From infotoys to BOPs

Journalists have more options than ever to tell great stories online. But even as multimedia skills become more sophisticated, newsrooms are focusing on just a handful of approaches because they seem to be most effective. That’s the conclusion of a terrific review in OJR by Nora Paul and Laura Ruel of the Society for News Design’s Best of Multimedia Design Competition . So what are infotoys and BOPs?

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Ignore the “if only” voice

“If only his eyes were open…” “If only that clock were not behind his head…” Jack Zibluck, who teaches photojournalism at Arkansas State University, says the only way to deal with these musings is to say “No.” Just because you can make a photo better by asking a subject to move or “fixing” the background after the fact does not mean you should. But in the June issue of the NPPA magazine NewsPhotographer, Zibluck admits he’s said “yes” more than once.
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Hyperlocal maps

KHOU crime mapHow can you share data quickly and easily online? KHOU-TV in Houston, Texas, used simple PDF maps. Reporter Mark Greenblatt says in The IRE Journal that his station didn’t have time to buy mapping software or train the Web staff to use it, so they created PDF files of neighborhood maps showing where aggravated assaults occurred in 2006. Users could link to these “hot spots” from a city map with embedded links, created in Macromedia Dreamweaver.

Almost immediately, we found out just how hungry our viewers were for local information like this. Our Web traffic for these searchable maps outpaced the number of hits a standard news story receives by more than 1,000 percent.”

The station also posted Excel files so users could see incidents by zip code, and zip codes ranked by number of crimes. Useful stuff, easily done.

Think like a detective

Good advice from Bob Woodward of Watergate fame: Reporters should remember that investigative journalism is a lot like “what TV’s Columbo does.” Two stories from a new biography of Woodward and Carl Bernstein make the point. When the five burglars were arrested at the Watergate, Woodward asks,

What do you do? Do you go over and have lunch at the San Souci restaurant with some FBI official to find out what’s going on? No. You study the five burglars and find out where they’re from, where they live, where they work, who they talk to, who they socialize with, what they background is, how old they are, what their children do, where they go to church, where they bank, who their neighbors are.

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Golden age of photo ethics?

There’s good news and bad news when it comes to photo manipulation. David Perlmutter, associate dean at the University of Kansas school of journalism, believes that by some standards, this is the golden age of photojournalism ethics. “If you are caught faking a picture today, you are fired,” he told American Journalism Review.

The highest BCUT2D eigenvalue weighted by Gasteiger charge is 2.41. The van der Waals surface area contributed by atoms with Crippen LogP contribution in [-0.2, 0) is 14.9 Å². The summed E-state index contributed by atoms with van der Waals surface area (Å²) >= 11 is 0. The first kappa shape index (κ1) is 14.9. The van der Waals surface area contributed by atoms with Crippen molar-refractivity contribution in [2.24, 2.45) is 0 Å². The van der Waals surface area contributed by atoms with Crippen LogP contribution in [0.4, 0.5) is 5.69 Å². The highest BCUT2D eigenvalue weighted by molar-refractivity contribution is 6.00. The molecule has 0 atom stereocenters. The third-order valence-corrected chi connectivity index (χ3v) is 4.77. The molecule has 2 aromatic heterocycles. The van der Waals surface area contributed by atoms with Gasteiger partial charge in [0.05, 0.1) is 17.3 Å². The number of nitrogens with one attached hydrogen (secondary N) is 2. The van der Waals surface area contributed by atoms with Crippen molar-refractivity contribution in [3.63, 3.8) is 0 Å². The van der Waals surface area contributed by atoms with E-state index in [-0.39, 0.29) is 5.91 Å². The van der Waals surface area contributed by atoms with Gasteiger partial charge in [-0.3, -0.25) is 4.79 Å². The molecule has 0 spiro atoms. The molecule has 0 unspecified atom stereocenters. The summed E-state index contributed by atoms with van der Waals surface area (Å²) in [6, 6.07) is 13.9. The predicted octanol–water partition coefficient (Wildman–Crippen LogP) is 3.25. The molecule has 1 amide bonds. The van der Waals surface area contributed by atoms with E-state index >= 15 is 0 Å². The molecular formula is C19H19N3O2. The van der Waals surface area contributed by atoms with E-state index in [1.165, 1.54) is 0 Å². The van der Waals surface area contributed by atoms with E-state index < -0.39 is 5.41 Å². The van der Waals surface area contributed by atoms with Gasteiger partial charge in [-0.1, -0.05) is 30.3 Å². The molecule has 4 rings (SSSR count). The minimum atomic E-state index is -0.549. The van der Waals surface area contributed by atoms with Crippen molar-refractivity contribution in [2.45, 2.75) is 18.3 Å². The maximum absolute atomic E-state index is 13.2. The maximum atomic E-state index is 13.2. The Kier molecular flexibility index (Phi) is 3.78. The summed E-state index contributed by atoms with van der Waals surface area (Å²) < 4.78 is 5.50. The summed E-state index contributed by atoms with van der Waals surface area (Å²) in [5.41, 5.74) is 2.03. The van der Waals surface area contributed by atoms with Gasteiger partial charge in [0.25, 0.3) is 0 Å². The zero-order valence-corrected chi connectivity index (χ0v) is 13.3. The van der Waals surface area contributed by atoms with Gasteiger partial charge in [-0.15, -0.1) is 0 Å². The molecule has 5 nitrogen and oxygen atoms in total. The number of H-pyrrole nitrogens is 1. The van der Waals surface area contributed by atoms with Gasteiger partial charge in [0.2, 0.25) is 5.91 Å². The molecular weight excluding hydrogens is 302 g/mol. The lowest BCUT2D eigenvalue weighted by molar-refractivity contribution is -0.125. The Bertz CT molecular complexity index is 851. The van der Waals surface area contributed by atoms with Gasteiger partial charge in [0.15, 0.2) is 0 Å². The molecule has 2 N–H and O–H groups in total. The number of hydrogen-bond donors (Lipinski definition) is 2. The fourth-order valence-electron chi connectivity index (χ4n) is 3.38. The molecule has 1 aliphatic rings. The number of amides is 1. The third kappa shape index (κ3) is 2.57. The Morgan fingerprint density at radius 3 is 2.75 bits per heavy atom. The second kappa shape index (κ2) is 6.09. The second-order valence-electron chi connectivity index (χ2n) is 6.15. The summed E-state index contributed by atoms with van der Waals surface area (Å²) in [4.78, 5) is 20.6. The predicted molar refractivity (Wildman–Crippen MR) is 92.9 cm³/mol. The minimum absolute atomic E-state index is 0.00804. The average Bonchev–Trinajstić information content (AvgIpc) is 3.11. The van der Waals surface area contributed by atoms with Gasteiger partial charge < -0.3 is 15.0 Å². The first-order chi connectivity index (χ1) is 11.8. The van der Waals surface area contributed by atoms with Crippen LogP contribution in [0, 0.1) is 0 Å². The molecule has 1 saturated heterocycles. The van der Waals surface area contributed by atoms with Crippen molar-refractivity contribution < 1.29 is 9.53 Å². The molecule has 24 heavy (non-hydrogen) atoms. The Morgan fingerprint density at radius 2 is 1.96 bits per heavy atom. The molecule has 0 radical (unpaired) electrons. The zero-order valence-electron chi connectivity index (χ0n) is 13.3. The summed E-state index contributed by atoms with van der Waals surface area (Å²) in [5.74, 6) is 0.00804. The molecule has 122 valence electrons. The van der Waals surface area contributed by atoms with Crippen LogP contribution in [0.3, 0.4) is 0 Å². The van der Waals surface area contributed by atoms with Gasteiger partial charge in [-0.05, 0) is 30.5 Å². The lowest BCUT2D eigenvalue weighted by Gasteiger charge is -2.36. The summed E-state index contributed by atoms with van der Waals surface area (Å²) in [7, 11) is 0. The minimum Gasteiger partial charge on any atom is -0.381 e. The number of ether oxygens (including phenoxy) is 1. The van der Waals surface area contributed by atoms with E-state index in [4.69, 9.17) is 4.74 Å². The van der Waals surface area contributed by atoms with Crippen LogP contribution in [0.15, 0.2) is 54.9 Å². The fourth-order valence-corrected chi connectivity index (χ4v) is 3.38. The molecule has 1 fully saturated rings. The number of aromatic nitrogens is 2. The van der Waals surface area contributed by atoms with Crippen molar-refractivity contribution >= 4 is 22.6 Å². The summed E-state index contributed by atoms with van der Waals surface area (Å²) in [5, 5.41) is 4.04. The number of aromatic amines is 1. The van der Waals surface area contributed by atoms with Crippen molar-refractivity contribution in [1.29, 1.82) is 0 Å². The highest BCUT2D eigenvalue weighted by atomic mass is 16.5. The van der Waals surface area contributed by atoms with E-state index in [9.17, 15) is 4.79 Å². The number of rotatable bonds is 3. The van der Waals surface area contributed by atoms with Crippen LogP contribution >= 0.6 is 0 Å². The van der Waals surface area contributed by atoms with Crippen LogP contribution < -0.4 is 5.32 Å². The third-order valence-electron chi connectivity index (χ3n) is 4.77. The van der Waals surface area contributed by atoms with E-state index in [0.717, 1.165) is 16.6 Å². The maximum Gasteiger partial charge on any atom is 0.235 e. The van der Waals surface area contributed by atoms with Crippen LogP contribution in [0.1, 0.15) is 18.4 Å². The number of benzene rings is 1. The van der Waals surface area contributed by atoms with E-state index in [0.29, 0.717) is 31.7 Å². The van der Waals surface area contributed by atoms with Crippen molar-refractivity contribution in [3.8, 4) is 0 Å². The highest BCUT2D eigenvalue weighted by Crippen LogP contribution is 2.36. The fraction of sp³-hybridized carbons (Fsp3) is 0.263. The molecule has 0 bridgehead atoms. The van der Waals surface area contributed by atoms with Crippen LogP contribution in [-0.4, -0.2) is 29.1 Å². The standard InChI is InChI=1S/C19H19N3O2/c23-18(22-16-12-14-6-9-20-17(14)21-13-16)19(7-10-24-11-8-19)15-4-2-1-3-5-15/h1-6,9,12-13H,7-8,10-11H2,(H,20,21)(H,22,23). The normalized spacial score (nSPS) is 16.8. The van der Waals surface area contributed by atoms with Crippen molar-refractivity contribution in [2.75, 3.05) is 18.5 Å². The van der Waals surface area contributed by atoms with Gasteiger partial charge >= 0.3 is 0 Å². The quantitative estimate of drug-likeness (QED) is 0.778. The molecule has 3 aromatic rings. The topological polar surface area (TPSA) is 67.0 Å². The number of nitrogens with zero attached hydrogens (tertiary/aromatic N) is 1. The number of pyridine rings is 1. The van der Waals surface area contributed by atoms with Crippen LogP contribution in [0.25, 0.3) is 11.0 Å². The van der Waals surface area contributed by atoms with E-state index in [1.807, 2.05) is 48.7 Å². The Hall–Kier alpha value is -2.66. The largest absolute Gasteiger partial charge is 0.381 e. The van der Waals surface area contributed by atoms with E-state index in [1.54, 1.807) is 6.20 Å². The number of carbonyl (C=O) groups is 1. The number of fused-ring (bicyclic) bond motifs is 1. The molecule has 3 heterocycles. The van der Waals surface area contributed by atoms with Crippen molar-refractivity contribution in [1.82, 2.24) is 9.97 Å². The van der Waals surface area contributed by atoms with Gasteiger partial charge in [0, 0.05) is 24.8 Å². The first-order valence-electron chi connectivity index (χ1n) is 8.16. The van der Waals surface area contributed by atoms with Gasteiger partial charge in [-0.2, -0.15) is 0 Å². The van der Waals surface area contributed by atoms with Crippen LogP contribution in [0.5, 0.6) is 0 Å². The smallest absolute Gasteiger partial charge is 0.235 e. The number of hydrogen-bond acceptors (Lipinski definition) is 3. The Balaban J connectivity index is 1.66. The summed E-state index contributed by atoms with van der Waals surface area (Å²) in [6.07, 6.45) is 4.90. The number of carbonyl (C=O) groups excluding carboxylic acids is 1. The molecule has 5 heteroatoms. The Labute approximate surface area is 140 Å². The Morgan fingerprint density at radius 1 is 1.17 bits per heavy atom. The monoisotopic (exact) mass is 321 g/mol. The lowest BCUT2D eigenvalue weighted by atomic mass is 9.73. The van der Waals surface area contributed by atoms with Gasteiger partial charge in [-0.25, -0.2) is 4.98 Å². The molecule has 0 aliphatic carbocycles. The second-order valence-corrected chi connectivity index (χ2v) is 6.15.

Fifty years ago, it was just part of the business. Now most people have gone to journalism school and learned ethics. Newsrooms are taking these things more seriously. Standards are higher than ever. On the other hand, it has become so much easier to get away with the crime.

True, but it’s also easier to get caught, because anyone anywhere can review online images for accuracy. Alert readers can and do blow the whistle on manipulated images. Read more in The New York Times about a case involving a Reuters freelancer.

A newspaper bucks the trend

USA Today was mocked when it launched 25 years ago. McPaper, they called it, with its “news nuggets” and “charticles.” But it has survived and is now thriving. According to editor Ken Paulson, USA Today is selling more copies now than it was six months ago. Why?

During a forum at American University, Paulson said new subscribers are telling USA Today they wanted more national and international news than they were getting in their local newspapers. That seems to fit with the recent trend toward “hyperlocal” coverage by many newspapers around the country. Continue reading

Giggles can harm credibility

ABC’s World News Now anchors totally lost it over the summer, dissolving in laughter while reporting an attempted suicide. Ryan Owens and Taina Hernandez were reprimanded and later apologized on the air, but that hasn’t stopped them from cracking up about other serious stories, including terrorism, fatal floods and breast cancer, Broadcasting & Cable reports. Continue reading

Local TV Web sites gain

Need more evidence that the Web is a growth area for TV news? A new study says one in four American adults visits a local station site every month, and many of the most frequent users are not heavy TV viewers.

“Television understands the power of the multi-media platform and stations have been putting renewed effort into their websites and it is paying off,” said Media Audit president Bob Jordan.

Across the nation 73% of adults are going online. With 27% going to local TV websites, this means that nearly 40% of internet users are visiting their local TV websites. This is a strong testament to the appeal of the local TV websites.”

The numbers are up from a year ago, when the top station site drew 46.1 percent of adults in the market. This year, the top ranked station drew 49.7 percent. Lower-ranked stations showed even more growth. Last year, the 9th ranked station drew 23.8 percent of adults, compared to 37.1 percent this year.

“There are 6 markets–Raleigh, Tulsa, Denver, Columbia, Little Rock and Madison –where over half the adult online population is going to a local TV website, ” Jordan said. He expects the number of markets on that list to double over the next year.